Scalping Isn't Scamming

Laws to prevent scalping are unnecessary and prevent mutually beneficial transactions. 

The cost of tickets to the Broadway musical "Hamilton" skyrocketed at one point over the summer as scalpers charged $1,000 or more for tickets to the show, when the average ticket's face value was $189. In response, Sen. Chuck Schumer (D-NY) is proposing federal legislation that would prohibit the use of software to facilitate ticket scalping. Do we really need legislation to curb this practice?

Scalpers are using bots to buy up a large share of tickets online before the public gets a chance to purchase them. Then they resell those tickets for much higher prices. This a modern twist on a practice that has long been demonized by the public and legislators.

Scalping certainly results in some consumers paying higher prices than they otherwise would. But in exchange for high prices, consumers can get the tickets they want, when they want them, without waiting in line or competing to be among the first to buy them online at a given time. Opponents mistakenly conclude that high prices are the fault of scalpers, when in fact prices are high because of a large demand and a limited supply.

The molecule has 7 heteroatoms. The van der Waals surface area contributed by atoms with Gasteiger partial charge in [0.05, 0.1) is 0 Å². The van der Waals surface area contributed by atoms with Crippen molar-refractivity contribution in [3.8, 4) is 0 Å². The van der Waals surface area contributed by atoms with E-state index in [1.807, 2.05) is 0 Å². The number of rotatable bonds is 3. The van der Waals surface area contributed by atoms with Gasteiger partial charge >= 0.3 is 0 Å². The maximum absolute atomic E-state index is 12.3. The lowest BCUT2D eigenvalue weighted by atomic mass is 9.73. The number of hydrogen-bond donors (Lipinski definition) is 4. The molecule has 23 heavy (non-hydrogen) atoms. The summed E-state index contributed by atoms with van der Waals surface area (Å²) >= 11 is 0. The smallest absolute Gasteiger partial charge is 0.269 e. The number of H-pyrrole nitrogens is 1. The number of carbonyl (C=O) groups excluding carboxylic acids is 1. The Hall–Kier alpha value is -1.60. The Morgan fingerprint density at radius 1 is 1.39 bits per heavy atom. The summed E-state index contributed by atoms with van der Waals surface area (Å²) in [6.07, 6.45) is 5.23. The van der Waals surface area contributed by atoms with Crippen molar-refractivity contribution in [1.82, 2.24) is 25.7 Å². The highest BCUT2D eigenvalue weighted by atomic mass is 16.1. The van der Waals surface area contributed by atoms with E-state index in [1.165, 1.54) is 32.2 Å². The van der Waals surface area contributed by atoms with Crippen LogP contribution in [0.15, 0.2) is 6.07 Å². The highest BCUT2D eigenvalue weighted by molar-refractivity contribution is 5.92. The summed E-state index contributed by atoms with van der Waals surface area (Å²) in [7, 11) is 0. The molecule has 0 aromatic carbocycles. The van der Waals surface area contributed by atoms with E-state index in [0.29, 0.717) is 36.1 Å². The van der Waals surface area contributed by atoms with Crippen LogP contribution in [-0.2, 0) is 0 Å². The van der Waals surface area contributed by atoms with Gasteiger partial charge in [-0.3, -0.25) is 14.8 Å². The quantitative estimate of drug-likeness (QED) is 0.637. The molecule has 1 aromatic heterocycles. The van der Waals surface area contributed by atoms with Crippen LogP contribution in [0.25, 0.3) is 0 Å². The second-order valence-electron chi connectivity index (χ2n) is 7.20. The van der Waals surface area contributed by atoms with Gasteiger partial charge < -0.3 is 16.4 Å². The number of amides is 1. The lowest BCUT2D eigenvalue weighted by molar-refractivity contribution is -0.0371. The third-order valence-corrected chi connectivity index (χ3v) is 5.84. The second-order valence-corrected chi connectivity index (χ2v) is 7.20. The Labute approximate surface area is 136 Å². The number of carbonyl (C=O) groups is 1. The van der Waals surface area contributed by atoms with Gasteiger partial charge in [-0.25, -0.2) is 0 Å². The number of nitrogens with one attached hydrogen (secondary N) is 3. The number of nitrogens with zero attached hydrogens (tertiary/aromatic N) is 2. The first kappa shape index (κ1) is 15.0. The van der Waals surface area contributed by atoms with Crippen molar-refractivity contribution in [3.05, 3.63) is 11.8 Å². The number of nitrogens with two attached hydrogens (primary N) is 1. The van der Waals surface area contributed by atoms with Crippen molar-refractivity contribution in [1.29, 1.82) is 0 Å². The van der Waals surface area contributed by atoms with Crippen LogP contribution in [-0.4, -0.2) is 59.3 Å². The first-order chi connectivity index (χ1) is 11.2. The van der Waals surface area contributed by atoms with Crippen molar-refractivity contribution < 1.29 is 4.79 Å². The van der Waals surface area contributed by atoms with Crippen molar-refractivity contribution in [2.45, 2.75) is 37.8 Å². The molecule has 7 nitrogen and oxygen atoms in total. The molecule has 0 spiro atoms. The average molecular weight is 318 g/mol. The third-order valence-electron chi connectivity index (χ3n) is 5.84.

At present, no federal laws limit scalping, but 15 states have laws that prohibit scalping in at least some circumstances. Another seven states require a seller to have a license to broker a ticket, and some limit how much ticket brokers can mark up the price of tickets. Some states don't allow scalping within a specified distance of the venue where an event is held. Others allow reselling tickets purchased for personal use, while prohibiting anyone not registered as broker from buying and selling tickets for a profit.

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